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4 September 2017 | Updated on 9 February 2024

All Women Count: Take Back the Tech! is a four-year project from 2017 to 2020 being coordinated by APC’s Women's Rights Programme (WRP) under the All Women Count consortium. Funded through the Dutch Ministry of Foreign Affairs, the consortium is led by Creating Resources for Empowerment in Action (CREA), with APC, UHAI EASHRI, and the Arab Foundation for Freedoms and Equality (AFE) as co-implementing partners.

The consortium’s concern is violence against women, in particular violence experienced by women, girls and trans* people at risk (LBT, sex workers and women and girls with disabilities). As such, the consortium will strengthen the ability of global South-based human rights organisations and activists to advance legal and policy responses to VAW, change harmful social norms, and build the capacity of women, girls and trans* people at risk to combat violence and advocate for their rights.

What are the intended outcomes of the project?
  1. Strengthened voices and more connected communities of all women so that they can challenge norms, values and power structures and push back against violence against them.

  2. All women are able to enjoy freedom and opportunities by being able to access and assert their rights to public spaces and resources.

  3. A global South alliance of partners, their constituencies, other movements and CSOs to shape and influence approaches/agendas within communities, policy and legal advocacy domains to address VAW.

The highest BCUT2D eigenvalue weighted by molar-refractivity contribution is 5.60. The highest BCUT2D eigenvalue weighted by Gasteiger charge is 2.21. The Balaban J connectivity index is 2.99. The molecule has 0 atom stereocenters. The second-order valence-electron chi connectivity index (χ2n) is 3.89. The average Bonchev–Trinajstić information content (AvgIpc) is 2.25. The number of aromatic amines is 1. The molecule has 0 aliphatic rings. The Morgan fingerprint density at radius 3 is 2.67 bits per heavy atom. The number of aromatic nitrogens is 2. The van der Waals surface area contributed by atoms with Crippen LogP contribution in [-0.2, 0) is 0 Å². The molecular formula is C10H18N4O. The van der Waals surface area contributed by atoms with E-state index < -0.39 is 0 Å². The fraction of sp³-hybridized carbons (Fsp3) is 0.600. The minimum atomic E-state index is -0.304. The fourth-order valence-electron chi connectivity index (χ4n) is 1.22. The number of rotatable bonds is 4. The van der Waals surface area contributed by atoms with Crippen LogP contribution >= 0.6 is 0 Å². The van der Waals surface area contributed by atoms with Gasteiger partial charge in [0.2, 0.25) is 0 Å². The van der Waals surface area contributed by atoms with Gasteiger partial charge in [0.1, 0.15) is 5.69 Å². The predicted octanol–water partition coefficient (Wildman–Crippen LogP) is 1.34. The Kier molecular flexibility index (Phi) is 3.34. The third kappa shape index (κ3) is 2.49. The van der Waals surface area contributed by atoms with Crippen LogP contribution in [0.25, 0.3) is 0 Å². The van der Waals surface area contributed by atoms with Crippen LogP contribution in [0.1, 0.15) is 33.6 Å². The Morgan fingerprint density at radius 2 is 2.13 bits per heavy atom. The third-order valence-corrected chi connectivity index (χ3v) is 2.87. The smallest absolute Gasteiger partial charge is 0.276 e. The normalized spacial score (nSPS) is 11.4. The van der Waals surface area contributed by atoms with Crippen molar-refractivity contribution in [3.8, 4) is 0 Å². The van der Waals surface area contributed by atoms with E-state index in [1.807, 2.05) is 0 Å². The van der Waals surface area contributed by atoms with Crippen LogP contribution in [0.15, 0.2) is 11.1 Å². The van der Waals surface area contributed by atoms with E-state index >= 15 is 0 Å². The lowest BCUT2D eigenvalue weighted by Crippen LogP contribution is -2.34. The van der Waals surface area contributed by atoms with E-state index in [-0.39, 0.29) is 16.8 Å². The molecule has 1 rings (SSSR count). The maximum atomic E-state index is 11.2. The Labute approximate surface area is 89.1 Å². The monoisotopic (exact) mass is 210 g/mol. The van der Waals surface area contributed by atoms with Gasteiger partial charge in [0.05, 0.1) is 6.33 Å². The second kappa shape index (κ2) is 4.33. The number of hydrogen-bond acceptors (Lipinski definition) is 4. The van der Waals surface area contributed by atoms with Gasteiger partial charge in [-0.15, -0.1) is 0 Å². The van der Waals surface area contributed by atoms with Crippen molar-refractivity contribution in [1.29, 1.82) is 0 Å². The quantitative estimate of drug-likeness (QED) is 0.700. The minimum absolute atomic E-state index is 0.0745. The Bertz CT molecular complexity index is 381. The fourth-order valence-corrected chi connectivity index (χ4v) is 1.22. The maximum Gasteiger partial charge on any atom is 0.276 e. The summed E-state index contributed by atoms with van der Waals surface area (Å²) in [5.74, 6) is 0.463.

APC WRP's primary aim in this project is to challenge harmful social norms that contribute to the perpetuation of gender-based violence online; in particular, to identify, understand and analyse internet culture(s) that contribute to the circulation of harmful social norms.

Year one of the project (2017) focuses on identifying and working with country partners to undertake deep and focused research which will inform and support the development of strategies around how to create counter discourses through popular/subversive/mainstream content production, which will take place in years two, three and four.

Expected interventions include;

  • A TBTT-themed boot camp

  • Thematic editions of

  • TBTT festivals and campaigns

  • Workshops to include discussion and analysis of how norms, values and power structures impact experiences of VAW online and offline

  • Allocation of small grants for work with local TBTT community initiatives to develop creative engagement and communications outputs.